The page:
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T. Mihashi, Y. Hirohara, T. Yamaguchi, K. Yoshida, Y. Kitaguchi, T. Morimoto, T. Miyoshi, T. Fujikado; Independent Component Analysis for Two-Spectral-Band Functional Imaging Fundus Camera. Invest. Ophthalmol. Vis. Sci. 2009;50(13):1389.
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© ARVO (1962-2015); The Authors (2016-present)
Intrinsic optical imaging on the retina has been intensively studied. We have established a method using a fundus camera to measure retinal reflectance changes caused by optical or electrical stimuli (Okawa, IOVS 2007, Mihashi, ARVO 2008). To extend the ability of the functional imaging, we built a functional imaging fundus camera with two-spectral-band observation (730-780 nm, 820-880 nm) (FIF2S). In this report, a method to analyze images obtained by the FIF2S was investigated.
We obtained images from a cat retina using the newly built FIF2S. The two-spectral-band near-infrared imaging was performed with two high quality CCD cameras. One sequence of measured images consisted of 1000 images in one spectral range for 26-second imaging duration and 40 frames per second. The eye of the cat was studied under general anesthesia. We used two different kinds of stimuli; a visible light stimulus and transcorneal electrical stimulus (TES). After obtaining two-spectral-band images, we performed independent component analysis (ICA). The difference of the analysis from the ICA we used in our previous study for a single-spectral-band fundus camera was that we treated a couple of two spectral band images obtained simultaneously as a unit for the new ICA. We obtained ten independent components (ICs) for one analysis. Each IC consisted of an image for 730-780-nm band, an image for 820-880-nm band, and a common time course for both spectral bands.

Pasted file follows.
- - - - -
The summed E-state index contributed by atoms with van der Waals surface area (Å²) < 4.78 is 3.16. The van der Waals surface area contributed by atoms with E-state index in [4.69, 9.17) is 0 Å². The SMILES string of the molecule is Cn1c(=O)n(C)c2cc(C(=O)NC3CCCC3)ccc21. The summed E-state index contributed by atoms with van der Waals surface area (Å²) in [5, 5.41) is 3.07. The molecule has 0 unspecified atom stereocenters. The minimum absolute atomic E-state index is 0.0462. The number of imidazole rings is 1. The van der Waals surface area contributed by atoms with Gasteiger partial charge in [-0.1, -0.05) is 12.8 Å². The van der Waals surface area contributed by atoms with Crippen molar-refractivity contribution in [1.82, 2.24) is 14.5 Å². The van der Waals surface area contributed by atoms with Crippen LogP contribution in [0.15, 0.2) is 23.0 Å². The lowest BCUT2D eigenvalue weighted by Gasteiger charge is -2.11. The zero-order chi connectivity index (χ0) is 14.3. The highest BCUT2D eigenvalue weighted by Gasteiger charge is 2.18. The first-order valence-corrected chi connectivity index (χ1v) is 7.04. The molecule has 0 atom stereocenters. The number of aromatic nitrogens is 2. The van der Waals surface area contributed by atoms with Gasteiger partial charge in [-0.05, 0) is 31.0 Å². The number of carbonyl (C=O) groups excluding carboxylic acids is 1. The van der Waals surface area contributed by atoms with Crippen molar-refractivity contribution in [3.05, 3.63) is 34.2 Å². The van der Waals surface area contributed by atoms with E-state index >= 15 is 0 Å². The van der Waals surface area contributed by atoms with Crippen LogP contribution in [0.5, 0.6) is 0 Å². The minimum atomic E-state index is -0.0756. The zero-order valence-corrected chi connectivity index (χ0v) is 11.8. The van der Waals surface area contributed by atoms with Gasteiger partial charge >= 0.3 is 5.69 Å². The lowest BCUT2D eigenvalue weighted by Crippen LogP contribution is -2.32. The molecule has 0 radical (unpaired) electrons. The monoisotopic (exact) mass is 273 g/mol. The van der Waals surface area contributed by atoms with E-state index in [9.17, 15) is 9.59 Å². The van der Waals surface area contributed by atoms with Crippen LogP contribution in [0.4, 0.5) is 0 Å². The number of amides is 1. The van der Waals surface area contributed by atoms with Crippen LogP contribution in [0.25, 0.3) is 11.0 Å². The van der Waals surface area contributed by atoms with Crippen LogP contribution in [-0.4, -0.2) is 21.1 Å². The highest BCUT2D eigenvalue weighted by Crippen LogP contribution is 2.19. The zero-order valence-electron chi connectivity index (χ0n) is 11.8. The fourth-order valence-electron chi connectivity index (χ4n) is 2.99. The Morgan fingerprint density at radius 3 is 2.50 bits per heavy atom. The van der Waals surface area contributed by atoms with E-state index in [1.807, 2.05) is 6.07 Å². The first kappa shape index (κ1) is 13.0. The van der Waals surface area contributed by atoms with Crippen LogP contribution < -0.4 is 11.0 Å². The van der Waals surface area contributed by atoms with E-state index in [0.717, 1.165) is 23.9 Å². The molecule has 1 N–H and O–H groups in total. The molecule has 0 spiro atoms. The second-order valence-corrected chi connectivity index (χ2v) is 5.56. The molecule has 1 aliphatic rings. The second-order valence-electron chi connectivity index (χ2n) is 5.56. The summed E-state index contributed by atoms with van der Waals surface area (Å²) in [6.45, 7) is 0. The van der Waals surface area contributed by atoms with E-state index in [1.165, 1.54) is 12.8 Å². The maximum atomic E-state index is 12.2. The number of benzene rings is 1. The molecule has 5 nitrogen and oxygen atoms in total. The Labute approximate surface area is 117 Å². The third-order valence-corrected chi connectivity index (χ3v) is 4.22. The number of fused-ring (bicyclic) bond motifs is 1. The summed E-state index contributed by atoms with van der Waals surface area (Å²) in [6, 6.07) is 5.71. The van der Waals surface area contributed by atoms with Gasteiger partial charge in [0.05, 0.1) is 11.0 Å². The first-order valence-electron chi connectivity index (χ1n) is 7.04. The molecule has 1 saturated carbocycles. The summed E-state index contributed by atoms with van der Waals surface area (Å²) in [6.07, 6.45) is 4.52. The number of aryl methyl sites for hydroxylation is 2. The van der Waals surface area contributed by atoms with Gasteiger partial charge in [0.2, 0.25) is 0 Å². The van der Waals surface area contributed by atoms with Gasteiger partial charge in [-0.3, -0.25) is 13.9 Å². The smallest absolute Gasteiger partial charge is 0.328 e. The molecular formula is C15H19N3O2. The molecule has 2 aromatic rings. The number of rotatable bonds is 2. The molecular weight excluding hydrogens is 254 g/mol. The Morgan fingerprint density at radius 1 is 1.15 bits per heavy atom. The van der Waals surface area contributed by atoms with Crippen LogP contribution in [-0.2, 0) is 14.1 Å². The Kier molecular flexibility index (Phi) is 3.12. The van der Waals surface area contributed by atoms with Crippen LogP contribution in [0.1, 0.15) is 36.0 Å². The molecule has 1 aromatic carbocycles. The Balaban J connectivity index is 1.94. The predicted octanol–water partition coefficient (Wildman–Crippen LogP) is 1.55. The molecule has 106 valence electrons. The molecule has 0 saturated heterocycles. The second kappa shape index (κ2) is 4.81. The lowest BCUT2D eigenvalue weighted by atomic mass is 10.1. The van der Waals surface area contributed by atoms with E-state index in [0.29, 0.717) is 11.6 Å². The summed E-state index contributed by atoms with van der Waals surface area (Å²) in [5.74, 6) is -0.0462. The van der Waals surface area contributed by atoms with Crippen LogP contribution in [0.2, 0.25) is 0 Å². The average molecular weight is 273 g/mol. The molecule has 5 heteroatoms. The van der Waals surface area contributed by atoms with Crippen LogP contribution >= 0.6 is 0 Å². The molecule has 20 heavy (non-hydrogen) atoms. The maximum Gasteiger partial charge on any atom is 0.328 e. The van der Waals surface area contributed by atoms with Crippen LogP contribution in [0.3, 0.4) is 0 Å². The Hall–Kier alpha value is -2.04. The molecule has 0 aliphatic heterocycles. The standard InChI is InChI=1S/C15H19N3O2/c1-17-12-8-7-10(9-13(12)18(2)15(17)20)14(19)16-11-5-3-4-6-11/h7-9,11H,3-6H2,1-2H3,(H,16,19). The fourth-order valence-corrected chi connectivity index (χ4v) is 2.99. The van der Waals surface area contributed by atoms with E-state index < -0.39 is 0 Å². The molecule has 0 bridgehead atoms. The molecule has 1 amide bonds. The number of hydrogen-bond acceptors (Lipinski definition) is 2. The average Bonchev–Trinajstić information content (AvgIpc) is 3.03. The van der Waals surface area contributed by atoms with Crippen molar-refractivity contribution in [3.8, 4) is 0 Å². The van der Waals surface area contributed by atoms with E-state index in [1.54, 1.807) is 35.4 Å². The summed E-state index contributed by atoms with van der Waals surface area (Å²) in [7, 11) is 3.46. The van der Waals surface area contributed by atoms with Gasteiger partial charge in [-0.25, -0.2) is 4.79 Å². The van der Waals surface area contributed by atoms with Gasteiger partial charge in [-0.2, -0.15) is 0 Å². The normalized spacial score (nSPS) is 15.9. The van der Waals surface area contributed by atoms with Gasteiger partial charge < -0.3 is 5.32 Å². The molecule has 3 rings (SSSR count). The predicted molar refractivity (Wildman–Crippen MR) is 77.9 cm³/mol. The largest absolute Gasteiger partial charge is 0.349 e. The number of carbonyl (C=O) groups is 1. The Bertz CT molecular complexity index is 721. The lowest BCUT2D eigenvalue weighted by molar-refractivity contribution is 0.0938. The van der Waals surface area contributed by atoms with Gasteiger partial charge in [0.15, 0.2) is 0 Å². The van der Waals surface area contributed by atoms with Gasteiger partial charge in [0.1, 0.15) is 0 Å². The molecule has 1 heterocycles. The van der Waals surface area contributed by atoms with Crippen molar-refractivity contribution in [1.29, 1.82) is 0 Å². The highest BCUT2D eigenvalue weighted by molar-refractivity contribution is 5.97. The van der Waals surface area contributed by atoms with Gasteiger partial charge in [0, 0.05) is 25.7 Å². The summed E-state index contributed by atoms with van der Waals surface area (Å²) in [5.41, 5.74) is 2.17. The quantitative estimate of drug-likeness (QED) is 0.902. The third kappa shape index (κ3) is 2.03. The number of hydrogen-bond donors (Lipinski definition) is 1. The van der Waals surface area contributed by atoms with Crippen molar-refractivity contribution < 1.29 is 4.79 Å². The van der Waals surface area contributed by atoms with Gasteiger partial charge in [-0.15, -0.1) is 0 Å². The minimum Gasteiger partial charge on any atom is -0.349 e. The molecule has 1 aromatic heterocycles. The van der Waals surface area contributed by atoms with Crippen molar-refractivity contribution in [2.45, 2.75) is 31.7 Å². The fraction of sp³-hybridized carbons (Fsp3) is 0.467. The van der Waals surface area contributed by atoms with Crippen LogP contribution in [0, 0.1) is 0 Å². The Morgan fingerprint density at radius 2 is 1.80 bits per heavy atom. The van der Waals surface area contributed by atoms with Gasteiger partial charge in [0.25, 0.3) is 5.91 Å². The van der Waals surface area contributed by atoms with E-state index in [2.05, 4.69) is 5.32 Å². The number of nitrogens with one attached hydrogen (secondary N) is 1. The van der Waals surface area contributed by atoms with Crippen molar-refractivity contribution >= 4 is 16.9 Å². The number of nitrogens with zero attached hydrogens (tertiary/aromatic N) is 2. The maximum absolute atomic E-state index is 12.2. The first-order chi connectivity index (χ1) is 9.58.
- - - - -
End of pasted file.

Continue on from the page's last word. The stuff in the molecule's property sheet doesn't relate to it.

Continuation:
We found richer information from the ICA applied to the images obtained by the FIF2S than the results from the single-spectral-band fundus camera. With the previous camera, we usually obtained darkening response of the artery to the stimulation. ICs to the light stimulation from the FIF2S were categorized into three kinds. Firstly, we obtained the same component (the artery response) as we found in the previous study. Secondly, we found a slow response in the vein. Thirdly, we also found fast responses in the choroid. The time courses of the ICs with the corneal electrical stimulation were more varied than those with the light stimulation. We found two kinds of responses in the artery and in the vein.
The advantage of the new FIF2S with the ICA over the previous method was that the response in the vein and the choroid can be detected. This suggests that the method can obtain information concerning retinal and choroidal metabolism.
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